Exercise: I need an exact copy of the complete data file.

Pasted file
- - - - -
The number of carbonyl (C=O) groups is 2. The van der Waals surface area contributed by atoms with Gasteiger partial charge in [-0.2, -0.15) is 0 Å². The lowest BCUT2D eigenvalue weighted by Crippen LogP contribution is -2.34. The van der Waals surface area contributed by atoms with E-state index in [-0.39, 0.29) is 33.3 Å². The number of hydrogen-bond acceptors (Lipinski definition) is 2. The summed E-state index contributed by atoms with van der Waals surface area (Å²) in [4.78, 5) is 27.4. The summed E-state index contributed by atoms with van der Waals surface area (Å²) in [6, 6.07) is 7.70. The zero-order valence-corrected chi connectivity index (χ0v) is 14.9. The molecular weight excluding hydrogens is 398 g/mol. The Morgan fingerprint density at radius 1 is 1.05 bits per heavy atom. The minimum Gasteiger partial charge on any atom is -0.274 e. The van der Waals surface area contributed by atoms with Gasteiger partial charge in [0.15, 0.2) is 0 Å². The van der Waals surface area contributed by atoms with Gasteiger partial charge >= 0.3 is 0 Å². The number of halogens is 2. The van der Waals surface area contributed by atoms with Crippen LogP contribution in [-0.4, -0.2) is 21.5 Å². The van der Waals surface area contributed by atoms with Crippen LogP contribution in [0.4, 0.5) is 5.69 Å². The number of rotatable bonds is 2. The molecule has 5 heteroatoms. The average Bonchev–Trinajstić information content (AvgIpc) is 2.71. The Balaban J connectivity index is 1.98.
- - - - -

The number of carbonyl (C=O) groups is 2. The van der Waals surface area contributed by atoms with Gasteiger partial charge in [-0.2, -0.15) is 0 Å². The lowest BCUT2D eigenvalue weighted by Crippen LogP contribution is -2.34. The van der Waals surface area contributed by atoms with E-state index in [-0.39, 0.29) is 33.3 Å². The number of hydrogen-bond acceptors (Lipinski definition) is 2. The summed E-state index contributed by atoms with van der Waals surface area (Å²) in [4.78, 5) is 27.4. The summed E-state index contributed by atoms with van der Waals surface area (Å²) in [6, 6.07) is 7.70. The zero-order valence-corrected chi connectivity index (χ0v) is 14.9. The molecular weight excluding hydrogens is 398 g/mol. The Morgan fingerprint density at radius 1 is 1.05 bits per heavy atom. The minimum Gasteiger partial charge on any atom is -0.274 e. The van der Waals surface area contributed by atoms with Gasteiger partial charge in [0.15, 0.2) is 0 Å². The van der Waals surface area contributed by atoms with Gasteiger partial charge >= 0.3 is 0 Å². The number of halogens is 2. The van der Waals surface area contributed by atoms with Crippen LogP contribution in [-0.4, -0.2) is 21.5 Å². The van der Waals surface area contributed by atoms with Crippen LogP contribution in [0.4, 0.5) is 5.69 Å². The number of rotatable bonds is 2. The molecule has 5 heteroatoms. The average Bonchev–Trinajstić information content (AvgIpc) is 2.71. The Balaban J connectivity index is 1.98.